Wednesday, June 30, 2010
The solid and the spectacular
Japan became the last Asian side to be knocked out of the World Cup in the second round, losing a heart-breaking penalty shootout in a dour, somewhat lacklustre but certainly tense match against Paraguay on Tuesday. As the tears dried in South Africa and the team packed their suitcases to travel back to Tokyo, the over-riding emotion was that of disappointment that the football god had not been on Japan's side in the lottery of the penalty shootout.
• Brewin: Paraguay hold nerve
Indeed, the welcome back in Japan will be the opposite of that received by the likes of Italy, France or England, with a certain pride reigning in the country. Honda is certainly a new national hero, following in the footsteps of Nakamura. And the national media have been far from scathing in their analysis of the Paraguay match, choosing instead to focus on the bad luck of the missed penalty kick.
As The Daily Yumiuri wrote in their commentary on the match: "Komano, Japan's fourth shooter, hit the bar before Oscar Cardozo converted the winning penalty as the South African journey for Takeshi Okada's side came to an unfortunate end at Loftus Versfeld Stadium."
All quite neutral stuff, and certainly when one considers what was at stake for the Japanese: a historic first ever quarter-final berth in a World Cup and a match-up with European champions Spain. But there are surely grounds to be critical of the tactical approach chosen by coach Takeshi Okada in the game against Paraguay.
Keeping with the same formation that had beaten Denmark so convincingly 3-1, Japan nevertheless chose to give the entire playing field over to the South Americans, and never threatened Villar's goal with enough persistence. A few chances did materialise - including Matsui's cracking effort from 25 metres which hit the crossbar, and Honda's effort just before the break - but they were not enough to truly create the momentum needed to avoid the lottery of the penalty shootout.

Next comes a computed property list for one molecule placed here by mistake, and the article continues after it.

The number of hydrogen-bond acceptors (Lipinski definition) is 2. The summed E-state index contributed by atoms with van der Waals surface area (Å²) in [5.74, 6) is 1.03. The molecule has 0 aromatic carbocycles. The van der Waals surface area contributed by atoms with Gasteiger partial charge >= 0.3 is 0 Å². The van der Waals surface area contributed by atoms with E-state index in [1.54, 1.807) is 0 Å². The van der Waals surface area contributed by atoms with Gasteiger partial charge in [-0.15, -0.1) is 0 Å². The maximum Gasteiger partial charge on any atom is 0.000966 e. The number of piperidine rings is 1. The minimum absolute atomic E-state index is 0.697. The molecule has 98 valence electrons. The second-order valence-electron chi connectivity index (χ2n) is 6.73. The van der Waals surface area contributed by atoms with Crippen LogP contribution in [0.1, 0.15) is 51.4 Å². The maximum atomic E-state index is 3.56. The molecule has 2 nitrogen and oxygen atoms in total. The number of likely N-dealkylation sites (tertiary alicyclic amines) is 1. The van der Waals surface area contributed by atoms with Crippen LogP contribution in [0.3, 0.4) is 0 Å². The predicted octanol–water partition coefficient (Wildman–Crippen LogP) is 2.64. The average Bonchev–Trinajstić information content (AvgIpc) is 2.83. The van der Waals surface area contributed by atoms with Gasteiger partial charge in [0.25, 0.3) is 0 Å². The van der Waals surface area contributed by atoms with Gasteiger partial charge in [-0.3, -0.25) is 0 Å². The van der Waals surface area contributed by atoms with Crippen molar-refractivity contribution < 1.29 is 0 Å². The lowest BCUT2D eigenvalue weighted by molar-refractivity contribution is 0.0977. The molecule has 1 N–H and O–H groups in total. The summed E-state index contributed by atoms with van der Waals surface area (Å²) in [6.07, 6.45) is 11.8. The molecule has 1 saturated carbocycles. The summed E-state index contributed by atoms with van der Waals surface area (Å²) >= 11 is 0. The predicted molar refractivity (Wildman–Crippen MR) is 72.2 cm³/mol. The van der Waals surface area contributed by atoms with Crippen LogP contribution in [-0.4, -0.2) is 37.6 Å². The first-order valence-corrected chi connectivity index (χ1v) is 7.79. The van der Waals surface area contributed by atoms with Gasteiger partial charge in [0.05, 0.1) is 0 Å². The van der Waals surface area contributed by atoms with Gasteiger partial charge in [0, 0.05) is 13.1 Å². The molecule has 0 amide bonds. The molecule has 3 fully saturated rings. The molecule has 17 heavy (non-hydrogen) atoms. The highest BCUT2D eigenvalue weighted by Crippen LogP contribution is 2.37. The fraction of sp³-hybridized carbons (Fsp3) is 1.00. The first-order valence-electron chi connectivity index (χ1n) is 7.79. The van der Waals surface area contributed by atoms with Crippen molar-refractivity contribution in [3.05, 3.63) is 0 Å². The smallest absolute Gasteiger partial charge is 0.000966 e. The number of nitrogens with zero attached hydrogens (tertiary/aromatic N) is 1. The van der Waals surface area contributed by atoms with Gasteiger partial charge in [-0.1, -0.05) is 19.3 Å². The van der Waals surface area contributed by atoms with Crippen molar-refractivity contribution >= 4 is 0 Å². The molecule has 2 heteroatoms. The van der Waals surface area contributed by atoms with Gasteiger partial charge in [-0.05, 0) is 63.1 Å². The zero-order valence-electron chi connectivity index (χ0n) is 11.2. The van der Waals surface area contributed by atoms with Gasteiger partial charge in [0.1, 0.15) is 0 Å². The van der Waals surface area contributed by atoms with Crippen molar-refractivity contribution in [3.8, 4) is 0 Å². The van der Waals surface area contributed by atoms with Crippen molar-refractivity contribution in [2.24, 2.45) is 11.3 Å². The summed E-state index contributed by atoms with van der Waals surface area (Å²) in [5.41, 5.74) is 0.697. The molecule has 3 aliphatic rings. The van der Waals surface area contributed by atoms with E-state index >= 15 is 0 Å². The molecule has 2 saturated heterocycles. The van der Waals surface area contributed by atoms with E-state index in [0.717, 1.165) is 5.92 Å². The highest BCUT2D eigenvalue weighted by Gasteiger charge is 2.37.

Indeed, Honda's position in the team is a vital talking point. For most of the tournament, the Japanese winger was left as a lone striker up front, mirroring the cautious approach of his coach. Honda is certainly no centre-forward. Against Paraguay he covered an astonishing 13 kilometres during the game, an indication of just how much he was expected to do for Japan's attacking intentions. He did monumentally well in South Africa, picking up three man-of-the-match awards, but there is no doubt that he would have been much more effective playing alongside another striker from the start. Okada had promised a Japanese version of 'Total Football', but the numerous Japanese fans at the game were left contemplating total boredom instead.
This is not to say that Japan did not play a good tournament. Quite the contrary - they played such a good tournament that it is a shame their coach did not opt for a courageous display and allow his charges to really attack Paraguay in numbers instead of defending in depth. As the coach admitted after the game: "It's my responsibility - we did not insist enough. I cannot elaborate any further. When I look back at what I could have done for the players and what I did as a head coach I should have been more insistent on winning."